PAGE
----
We know very well that 4G LTE is just a fancy combination of letters and numbers and that, just because a carrier says it’s faster and better than 3G, it doesn’t necessarily have to be that way in reality.
There are a number of variables that can influence LTE speeds, especially soon after a network’s inception, so when EE flipped the switch on “true 4G” for the first time in UK, there were those who preferred caution to overexcitement.
Now however it’s time to look at the first large-scale test of EE’s LTE service and see if it’s in fact as revolutionary as the carrier flaunted it. The test was performed by mobile coverage firm RootMetrics and shared exclusively with BBC and in short… it proves the new network is far from glitch-free.
Only 40.2% of test locations in the city of Manchester had access to LTE, while outside of town there was no 4G coverage at all. The numbers pretty much replicate early results of LTE services rolled out in countries like the US, but they’re still a tad disappointing.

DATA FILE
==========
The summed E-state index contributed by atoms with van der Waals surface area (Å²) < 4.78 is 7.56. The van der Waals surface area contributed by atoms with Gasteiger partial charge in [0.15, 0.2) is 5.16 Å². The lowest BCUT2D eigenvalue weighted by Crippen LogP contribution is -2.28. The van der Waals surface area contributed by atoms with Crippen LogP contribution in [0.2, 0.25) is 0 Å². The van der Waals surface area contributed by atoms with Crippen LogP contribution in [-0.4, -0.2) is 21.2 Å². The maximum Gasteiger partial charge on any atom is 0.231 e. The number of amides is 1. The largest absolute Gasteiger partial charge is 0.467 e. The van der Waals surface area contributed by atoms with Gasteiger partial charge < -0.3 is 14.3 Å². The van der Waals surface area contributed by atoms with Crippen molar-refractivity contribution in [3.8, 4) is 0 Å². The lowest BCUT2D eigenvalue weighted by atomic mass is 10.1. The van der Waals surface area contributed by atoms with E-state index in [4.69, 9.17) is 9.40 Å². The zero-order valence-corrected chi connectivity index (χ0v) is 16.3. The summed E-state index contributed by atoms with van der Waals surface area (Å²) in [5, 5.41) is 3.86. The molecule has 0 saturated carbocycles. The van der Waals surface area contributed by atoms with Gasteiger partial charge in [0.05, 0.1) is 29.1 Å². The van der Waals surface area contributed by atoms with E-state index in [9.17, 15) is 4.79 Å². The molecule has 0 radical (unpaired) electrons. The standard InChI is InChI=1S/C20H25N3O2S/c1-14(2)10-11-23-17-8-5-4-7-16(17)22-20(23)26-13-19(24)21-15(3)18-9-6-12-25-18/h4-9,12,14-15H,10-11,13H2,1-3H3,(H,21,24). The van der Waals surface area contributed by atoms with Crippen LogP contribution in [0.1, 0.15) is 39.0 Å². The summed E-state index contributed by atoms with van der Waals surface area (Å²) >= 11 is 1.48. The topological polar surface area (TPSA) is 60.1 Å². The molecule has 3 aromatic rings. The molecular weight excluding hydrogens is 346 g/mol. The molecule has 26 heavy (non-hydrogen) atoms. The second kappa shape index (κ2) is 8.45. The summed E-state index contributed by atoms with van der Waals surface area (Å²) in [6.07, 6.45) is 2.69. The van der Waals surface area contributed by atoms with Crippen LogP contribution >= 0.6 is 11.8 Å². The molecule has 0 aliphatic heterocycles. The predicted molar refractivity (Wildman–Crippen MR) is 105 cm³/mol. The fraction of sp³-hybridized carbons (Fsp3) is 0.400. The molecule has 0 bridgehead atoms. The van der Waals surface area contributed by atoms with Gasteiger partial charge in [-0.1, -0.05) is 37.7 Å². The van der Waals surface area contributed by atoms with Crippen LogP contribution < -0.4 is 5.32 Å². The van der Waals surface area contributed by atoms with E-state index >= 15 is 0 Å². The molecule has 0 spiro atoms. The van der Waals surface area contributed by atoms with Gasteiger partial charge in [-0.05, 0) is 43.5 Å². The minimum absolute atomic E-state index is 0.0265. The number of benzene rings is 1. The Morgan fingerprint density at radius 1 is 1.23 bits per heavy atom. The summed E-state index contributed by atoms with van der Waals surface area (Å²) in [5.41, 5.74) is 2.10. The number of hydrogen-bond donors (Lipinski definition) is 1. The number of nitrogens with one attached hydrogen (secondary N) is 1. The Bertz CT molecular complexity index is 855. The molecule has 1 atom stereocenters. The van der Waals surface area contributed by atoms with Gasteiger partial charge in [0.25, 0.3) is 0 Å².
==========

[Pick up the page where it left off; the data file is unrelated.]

On the flipside, the network provided faster speeds indoors, canceling all early concerns surrounding limited coverage behind closed doors. Also, the overall speeds were pretty darn impressive (when and where 4G was accessible), topping 10 Mbps in 31% of tests, reaching between 6 and 10 Mbps in 9%, between 3 and 6 in 18% and 1.5-3 Mbps in 23%.
On average, speeds reached 17 Mbps indoors and 7.6 Mbps across all test locations, which is double the average speed of Vodafone, the “next fastest operator in the area”.
Bottom line? Well, we’ll let RootMetrics' CEO Bill Moore in charge of that: “Although EE’s 4G service is much faster than any network currently available in the UK, our testing shows that 4G connections are not consistent even within a nominated area.” So, patchy? Yes, sir! Snappy? Even more so. Worth it? We don't know yet, but we thing very soon it'll be. What do you guys think?